Google has removed search ads related to addiction treatment in the UK, following an investigation by The Sunday Times (registration required).
The investigation revealed an ongoing issue with middlemen bidding on the terms and receiving large kickbacks from the private centers where the searchers are ultimately referred to, in a practice called “patient brokering.”
The companies frequently masquerade as impartial help lines without disclosing their business model to the searchers that encounter them. The move to remove them from UK results follows an earlier change in the US. Google began removing ads from addiction treatment-related query results in the US starting in September of last year.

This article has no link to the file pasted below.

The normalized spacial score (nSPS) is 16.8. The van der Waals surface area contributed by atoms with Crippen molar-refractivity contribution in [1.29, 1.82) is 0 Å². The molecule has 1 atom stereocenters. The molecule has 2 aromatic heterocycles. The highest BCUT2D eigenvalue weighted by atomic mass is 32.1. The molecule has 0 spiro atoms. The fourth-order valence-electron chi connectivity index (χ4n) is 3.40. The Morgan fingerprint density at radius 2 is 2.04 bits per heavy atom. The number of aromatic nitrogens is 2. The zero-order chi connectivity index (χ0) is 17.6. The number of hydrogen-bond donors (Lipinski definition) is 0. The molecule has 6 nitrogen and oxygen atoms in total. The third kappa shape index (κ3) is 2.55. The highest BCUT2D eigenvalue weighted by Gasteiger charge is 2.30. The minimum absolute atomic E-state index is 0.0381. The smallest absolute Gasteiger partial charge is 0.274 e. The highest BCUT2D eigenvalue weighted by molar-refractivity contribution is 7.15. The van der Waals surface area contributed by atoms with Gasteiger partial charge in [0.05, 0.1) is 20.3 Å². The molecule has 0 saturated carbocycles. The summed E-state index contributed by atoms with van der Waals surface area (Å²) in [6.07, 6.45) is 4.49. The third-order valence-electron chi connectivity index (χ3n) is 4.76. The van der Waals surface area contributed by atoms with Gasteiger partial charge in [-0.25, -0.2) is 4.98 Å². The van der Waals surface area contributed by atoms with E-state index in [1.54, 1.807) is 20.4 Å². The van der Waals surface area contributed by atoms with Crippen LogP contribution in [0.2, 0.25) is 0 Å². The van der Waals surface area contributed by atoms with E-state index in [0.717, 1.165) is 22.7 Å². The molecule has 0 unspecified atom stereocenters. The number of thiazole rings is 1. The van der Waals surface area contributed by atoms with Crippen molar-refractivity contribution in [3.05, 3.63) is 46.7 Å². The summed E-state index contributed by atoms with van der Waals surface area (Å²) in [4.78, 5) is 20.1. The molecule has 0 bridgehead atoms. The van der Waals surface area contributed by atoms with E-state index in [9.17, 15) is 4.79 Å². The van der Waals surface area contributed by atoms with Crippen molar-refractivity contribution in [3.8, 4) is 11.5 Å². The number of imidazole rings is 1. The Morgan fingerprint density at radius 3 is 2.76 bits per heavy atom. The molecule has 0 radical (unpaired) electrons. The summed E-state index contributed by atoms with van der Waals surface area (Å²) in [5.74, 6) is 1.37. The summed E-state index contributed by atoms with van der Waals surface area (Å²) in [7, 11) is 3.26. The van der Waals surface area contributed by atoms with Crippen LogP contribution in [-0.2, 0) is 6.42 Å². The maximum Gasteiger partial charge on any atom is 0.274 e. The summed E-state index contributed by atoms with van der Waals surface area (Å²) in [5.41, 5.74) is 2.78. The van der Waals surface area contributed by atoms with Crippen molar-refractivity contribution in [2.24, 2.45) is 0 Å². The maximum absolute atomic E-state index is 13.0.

The practice of patient brokering is illegal in several states in the US, but it is not illegal in the UK. Critics of the practice cite this as one of the reasons for the increased cost of care, pointing out the high commissions paid out to the referral agents have to come from somewhere. Those funds also help referral agents afford the steep cost per click in the addiction vertical, which can command upward of $200 a click.
Both the US and the UK have seen an increase in addiction-related searches, making it an industry ripe for profiteering. The opioid addiction crisis in the US has led to a flood of searches for rehabilitation services. The UK has seen addiction-related deaths reach an all-time high.
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